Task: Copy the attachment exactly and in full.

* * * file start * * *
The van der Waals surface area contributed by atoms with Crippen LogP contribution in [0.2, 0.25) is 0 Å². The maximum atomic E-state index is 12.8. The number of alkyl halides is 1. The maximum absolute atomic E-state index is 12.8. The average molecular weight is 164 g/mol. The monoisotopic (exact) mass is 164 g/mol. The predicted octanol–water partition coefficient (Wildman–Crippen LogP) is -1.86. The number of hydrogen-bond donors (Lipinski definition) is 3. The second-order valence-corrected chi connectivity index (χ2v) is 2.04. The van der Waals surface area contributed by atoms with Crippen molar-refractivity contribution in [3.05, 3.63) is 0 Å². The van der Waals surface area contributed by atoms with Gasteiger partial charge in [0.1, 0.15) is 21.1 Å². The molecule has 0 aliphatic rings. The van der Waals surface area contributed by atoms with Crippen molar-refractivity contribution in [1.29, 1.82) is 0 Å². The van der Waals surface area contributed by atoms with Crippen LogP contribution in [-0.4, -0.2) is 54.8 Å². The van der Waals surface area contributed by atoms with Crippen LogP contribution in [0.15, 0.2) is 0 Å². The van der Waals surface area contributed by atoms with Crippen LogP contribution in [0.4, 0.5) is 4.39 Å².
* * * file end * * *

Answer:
The van der Waals surface area contributed by atoms with Crippen LogP contribution in [0.2, 0.25) is 0 Å². The maximum atomic E-state index is 12.8. The number of alkyl halides is 1. The maximum absolute atomic E-state index is 12.8. The average molecular weight is 164 g/mol. The monoisotopic (exact) mass is 164 g/mol. The predicted octanol–water partition coefficient (Wildman–Crippen LogP) is -1.86. The number of hydrogen-bond donors (Lipinski definition) is 3. The second-order valence-corrected chi connectivity index (χ2v) is 2.04. The van der Waals surface area contributed by atoms with Crippen molar-refractivity contribution in [3.05, 3.63) is 0 Å². The van der Waals surface area contributed by atoms with Gasteiger partial charge in [0.1, 0.15) is 21.1 Å². The molecule has 0 aliphatic rings. The van der Waals surface area contributed by atoms with Crippen molar-refractivity contribution in [1.29, 1.82) is 0 Å². The van der Waals surface area contributed by atoms with Crippen LogP contribution in [-0.4, -0.2) is 54.8 Å². The van der Waals surface area contributed by atoms with Crippen LogP contribution in [0.15, 0.2) is 0 Å². The van der Waals surface area contributed by atoms with Crippen LogP contribution in [0.4, 0.5) is 4.39 Å².